There are 20 amino acids that the body uses, of these 9 of them are considered essential meaning that we cannot make them in the body and are therefore required in the diet. 

The 9 essential amino acids are phenylalanine, valine, tryptophan, threonine, isoleucine, methionine, histidine, leucine, and lysine (3).

How much protein do I need? 

Current Recommended Daily Intakes (RDIs) for protein in Australia are 0.84 g/kg of bodyweight for males and 0.75 g/kg for females. Older adults (over 70) require more protein with 1.07 g/kg required for older males and 0.94 g/kg for older females. 

While there is evidence to suggest this is adequate protein for the general population, plenty of research suggests that a minimum of 1 g/kg (eg. 70 kg female = 70 g/ protein per day) to be optimal and this requirement increases depending on your activity level.

The type of exercise you do requires different amounts of protein, for example endurance training is around 1.6 g/kg, while strength training/bodybuilding may need up to 2.2g /kg a day! (4, 5) 

Do I need more protein on a plant-based diet? 

A plant-based diet can easily provide enough protein when a variety of foods are eaten. People consuming a plant-based diet should get their protein from a wide variety of sources including legumes, soy products, nuts, seeds and grains. If you’re vegetarian, eggs and dairy are also quality sources of protein.

What’s the difference between plant-based and animal sources of protein? 

Although many people believe that plant-based proteins are ‘incomplete’ (don’t contain all the amino acids), this belief is false! All plant-based sources of protein contain all 9 essential amino acids, however, contain them in different amounts.

There are two essential amino acids that are lower in some plant-based sources. For example, legumes are higher in lysine and lower in the amino acid methionine, while most other plant-based proteins are lower in lysine and higher in methionine.

Just because some foods are lower in one amino acid, doesn’t mean that plant proteins are ‘incomplete’ as all plant proteins contain both methionine and lysine to some extent.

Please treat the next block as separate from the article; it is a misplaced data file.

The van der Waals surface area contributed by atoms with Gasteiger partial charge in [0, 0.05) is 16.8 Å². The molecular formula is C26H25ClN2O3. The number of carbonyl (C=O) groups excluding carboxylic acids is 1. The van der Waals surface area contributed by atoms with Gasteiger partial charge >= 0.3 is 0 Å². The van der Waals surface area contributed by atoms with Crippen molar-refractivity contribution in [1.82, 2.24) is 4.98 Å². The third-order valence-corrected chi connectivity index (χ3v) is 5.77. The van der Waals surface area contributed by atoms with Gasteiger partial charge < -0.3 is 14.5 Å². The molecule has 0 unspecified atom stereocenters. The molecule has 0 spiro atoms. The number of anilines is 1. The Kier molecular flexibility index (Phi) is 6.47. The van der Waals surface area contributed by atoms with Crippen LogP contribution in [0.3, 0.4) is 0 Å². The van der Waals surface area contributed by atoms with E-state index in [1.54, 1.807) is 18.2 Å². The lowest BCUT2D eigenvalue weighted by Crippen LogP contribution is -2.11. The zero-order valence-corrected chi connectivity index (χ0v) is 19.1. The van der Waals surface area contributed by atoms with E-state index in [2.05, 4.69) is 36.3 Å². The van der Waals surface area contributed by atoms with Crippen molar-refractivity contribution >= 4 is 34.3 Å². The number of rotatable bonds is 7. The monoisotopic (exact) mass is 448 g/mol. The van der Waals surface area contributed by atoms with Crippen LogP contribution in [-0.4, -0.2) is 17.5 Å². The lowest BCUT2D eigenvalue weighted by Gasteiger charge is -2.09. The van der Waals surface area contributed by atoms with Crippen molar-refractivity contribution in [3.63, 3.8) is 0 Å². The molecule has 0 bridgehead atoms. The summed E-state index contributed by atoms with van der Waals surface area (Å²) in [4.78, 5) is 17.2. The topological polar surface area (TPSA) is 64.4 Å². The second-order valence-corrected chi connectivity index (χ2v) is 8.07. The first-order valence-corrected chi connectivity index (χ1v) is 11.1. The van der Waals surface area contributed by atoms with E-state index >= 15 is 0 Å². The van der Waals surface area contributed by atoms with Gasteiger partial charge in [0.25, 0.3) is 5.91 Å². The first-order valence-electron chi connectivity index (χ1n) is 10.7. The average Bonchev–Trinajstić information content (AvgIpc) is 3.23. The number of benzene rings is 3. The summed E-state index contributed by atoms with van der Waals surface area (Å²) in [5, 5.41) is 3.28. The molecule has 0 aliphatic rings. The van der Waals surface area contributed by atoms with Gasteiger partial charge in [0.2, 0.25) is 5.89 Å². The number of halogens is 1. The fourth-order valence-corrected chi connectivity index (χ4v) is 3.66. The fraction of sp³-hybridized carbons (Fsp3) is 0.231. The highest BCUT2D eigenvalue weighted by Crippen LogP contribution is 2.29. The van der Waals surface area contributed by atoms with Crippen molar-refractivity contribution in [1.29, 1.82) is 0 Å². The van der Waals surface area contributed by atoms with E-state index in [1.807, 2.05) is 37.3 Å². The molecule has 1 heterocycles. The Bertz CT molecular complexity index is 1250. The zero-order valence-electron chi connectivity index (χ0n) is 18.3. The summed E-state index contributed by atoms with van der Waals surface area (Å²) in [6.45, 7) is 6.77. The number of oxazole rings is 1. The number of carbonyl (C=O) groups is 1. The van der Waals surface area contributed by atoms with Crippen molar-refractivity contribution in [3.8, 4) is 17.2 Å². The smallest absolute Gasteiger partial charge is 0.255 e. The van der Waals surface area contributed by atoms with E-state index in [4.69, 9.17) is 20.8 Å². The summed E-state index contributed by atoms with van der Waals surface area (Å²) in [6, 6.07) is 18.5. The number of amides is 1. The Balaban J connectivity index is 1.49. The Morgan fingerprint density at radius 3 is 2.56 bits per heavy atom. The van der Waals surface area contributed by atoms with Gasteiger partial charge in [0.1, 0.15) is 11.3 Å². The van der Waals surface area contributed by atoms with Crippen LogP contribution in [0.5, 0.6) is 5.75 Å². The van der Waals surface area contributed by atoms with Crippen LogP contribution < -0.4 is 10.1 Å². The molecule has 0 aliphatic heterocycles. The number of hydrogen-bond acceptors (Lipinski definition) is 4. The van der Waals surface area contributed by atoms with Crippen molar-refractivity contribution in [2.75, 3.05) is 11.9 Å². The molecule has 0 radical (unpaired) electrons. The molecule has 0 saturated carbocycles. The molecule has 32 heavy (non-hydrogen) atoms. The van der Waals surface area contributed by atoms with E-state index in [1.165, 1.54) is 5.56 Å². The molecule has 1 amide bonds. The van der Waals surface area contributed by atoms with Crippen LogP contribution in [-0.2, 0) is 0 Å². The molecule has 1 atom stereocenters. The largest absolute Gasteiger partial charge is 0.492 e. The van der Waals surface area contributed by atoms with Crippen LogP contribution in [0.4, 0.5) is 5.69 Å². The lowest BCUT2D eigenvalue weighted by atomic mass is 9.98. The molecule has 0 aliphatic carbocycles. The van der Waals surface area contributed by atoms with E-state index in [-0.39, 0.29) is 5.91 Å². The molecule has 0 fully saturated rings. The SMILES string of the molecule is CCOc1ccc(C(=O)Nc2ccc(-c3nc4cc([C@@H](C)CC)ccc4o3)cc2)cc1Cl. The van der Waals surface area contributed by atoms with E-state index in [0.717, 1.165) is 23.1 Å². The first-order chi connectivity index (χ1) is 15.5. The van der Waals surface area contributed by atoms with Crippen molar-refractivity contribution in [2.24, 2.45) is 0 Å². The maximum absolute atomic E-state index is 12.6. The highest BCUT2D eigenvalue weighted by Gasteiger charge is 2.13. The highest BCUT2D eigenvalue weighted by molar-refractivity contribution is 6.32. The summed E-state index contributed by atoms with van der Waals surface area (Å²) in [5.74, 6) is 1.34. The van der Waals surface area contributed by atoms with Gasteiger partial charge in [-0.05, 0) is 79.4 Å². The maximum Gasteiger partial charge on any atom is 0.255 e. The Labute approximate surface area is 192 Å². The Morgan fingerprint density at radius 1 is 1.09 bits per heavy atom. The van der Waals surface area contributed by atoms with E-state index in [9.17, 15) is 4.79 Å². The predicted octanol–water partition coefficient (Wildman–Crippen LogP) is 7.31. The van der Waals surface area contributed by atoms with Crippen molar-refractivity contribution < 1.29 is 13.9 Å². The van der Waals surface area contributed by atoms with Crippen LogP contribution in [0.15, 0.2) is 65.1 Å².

Considering methionine is available in most plant-based proteins, it’s not really a concern if you are eating a variety of plant proteins. However, lysine is predominantly found in legumes, and you should eat these regularly to avoid becoming lysine deficient (6).

The way protein quality is measured is through a measurement called the Protein Digestibility-Corrected Amino Acid Score (PDCAAS), that evaluates amino acid requirements of humans and their ability to digest proteins.

Most animal proteins (including meat, eggs and dairy products) have a PDCAAS score close to or equal to 1.0 (the maximum score), however it might shock you to know that both soy protein (0.91) and pea protein (0.82) have a comparable score (7, 8).

Hemp seeds are also a great source of protein for vegans. The PDCAAS differ based on how you consume hemp seeds. For example, whole hemp seed scored 90.8-97.5, hemp seed meal scored 84.1-86.2, and hemp seeds scored 63-66%.

There are no studies yet on hemp seed protein, but we imagine the score to be similar to soy or pea protein. Hemp protein also offers a unique benefit by being highly absorbable and containing both essential fatty acids and minerals! (9)

Do I need to combine plant proteins?

It was once thought that we need to combine different types of plant-based proteins with each meal to get enough essential amino acids, a process known as ‘protein combining’